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Make Data Work
29 April–2 May 2019
London, UK
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A Magic 8 Ball for optimal cost and resource allocation for the big data stack

Shivnath Babu (Unravel Data Systems | Duke University), Alkis Simitsis (Micro Focus)
16:3517:15 Wednesday, 1 May 2019
Data Science, Machine Learning & AI
Location: Capital Suite 15/16
Average rating: *****
(5.00, 1 rating)

Who is this presentation for?

  • Data engineers, architects, and data scientists



Prerequisite knowledge

  • Familiarity with Spark, Kafka, Flink, HBase, and Flink

What you'll learn

  • Learn how to build a decomposable time series model for optimal cost and resource allocation for the big data stack


Many applications in fields like healthcare, genomics, financial services, self-driving technology, telecommunications, ads services, government, and media are being built on what is popularly known today as the big data stack. What’s unique about the big data stack is that it’s composed of multiple distributed systems and almost every application interacts with multiple distributed systems. For example, an SQL query may interact with Spark for its computational aspects, with YARN for its resource allocation and scheduling aspects and with HDFS or S3 for its data access and I/O aspects. Or a streaming application may interact with Kafka, Flink, and HBase. The nature of such distributed applications is that they interact with many different components that could be independent or interdependent—what’s often referred to in popular literature as “having many moving parts.” Nonetheless, besides the extremely high complexity of the big data stack systems, enterprises need to be able to provision for resources, usage, cost, job scheduling, and so on.

Prediction modeling lets you see the future. Making accurate predictions depends on having the right monitoring data and the right model. Enabling all the monitoring data in the big data stack to be collected and stored in a single place opens up interesting opportunities to apply statistical analysis and learning algorithms to this data. These algorithms can generate insights that, in turn, can be applied manually by the user or automatically.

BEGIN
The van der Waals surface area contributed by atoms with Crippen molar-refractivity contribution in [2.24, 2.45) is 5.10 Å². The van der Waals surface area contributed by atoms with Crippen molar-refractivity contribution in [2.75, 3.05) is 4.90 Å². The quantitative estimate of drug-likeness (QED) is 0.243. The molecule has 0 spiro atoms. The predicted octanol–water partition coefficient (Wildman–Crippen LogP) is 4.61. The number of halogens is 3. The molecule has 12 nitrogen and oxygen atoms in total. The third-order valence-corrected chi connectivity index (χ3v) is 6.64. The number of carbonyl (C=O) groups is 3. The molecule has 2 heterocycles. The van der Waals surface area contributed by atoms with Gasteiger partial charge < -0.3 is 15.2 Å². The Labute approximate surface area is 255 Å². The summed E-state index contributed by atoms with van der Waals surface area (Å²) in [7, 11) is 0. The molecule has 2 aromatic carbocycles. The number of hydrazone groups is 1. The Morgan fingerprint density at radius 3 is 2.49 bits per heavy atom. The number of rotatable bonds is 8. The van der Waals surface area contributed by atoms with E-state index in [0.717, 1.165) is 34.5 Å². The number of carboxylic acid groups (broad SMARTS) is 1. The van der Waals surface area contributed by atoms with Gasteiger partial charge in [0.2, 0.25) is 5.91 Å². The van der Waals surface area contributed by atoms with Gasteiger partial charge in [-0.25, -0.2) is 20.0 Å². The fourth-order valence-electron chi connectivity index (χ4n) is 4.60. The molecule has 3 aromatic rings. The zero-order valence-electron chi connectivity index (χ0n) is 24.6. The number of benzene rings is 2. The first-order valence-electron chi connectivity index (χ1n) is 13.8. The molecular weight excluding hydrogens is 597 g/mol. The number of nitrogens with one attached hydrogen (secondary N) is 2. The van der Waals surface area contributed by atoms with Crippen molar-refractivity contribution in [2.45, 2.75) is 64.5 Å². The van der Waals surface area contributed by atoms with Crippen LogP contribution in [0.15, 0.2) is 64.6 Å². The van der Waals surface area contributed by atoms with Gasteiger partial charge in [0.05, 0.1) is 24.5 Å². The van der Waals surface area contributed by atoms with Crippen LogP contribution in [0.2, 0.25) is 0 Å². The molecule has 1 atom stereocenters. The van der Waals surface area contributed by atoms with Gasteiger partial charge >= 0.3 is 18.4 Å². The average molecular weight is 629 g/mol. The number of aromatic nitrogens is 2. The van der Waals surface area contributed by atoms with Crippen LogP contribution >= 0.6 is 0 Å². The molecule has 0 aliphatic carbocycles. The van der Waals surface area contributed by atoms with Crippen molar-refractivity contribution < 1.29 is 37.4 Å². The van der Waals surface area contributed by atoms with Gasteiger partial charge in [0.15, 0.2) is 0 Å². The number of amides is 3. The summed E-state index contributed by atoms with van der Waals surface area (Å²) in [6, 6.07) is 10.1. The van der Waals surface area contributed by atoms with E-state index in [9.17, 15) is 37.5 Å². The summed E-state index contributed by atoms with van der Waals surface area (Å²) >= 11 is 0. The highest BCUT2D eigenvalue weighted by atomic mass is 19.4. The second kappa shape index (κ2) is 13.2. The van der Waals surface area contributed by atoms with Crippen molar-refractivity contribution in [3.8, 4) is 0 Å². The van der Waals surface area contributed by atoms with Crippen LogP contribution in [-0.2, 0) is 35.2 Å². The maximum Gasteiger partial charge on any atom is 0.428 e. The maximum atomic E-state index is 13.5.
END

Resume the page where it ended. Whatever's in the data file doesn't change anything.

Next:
Shivnath Babu and Alkis Simitsis detail how to build a Magic 8 Ball for the big data stack—a decomposable time series model for optimal cost and resource allocation that offers enterprises a glimpse into their future needs and enables effective and cost-efficient project and operational planning.

Topics include:

  • How an application performance management platform can collect the data needed to enable accurate predictions
  • How to use a decomposable time series model that utilizes a Bayesian-based curve-fitting method, which supports seasonality, to build interactive prediction features such as disk, CPU, and memory capacity forecasting and workload forecasting per user, tenant, project, queue/pool, and cluster
  • Cost and performance models to translate app and cluster level metrics to dollar cost and hardware resources
  • How such modeling can be used as a what-if analysis tool for a variety of use cases including cost charge-back, budget planning, resource provisioning, team and project planning, and cluster and cloud migration
Photo of Shivnath Babu

Shivnath Babu

Unravel Data Systems | Duke University

Shivnath Babu is the CTO at Unravel Data Systems and an adjunct professor of computer science at Duke University. His research focuses on ease of use and manageability of data-intensive systems, automated problem diagnosis, and cluster sizing for applications running on cloud platforms. Shivnath cofounded Unravel to solve the application management challenges that companies face when they adopt systems like Hadoop and Spark. Unravel originated from the Starfish platform built at Duke, which has been downloaded by over 100 companies. Shivnath has won a US National Science Foundation CAREER Award, three IBM Faculty Awards, and an HP Labs Innovation Research Award.

Photo of Alkis Simitsis

Alkis Simitsis

Micro Focus

Alkis Simitsis is a chief scientist for cybersecurity analytics at Micro Focus. Alkis has more than 15 years of experience building innovative information and data management solutions in areas like real-time business intelligence, security, massively parallel processing, systems optimization, data warehousing, graph processing, and web services. He holds 26 US patents and has filed over 50 patent applications in the US and worldwide. He’s published more than 100 papers in refereed international journals and conferences (top publications cited 5,000+ times) and frequently serves in various roles in program committees of top-tier international scientific conferences. He’s also an IEEE senior member and a member of the ACM.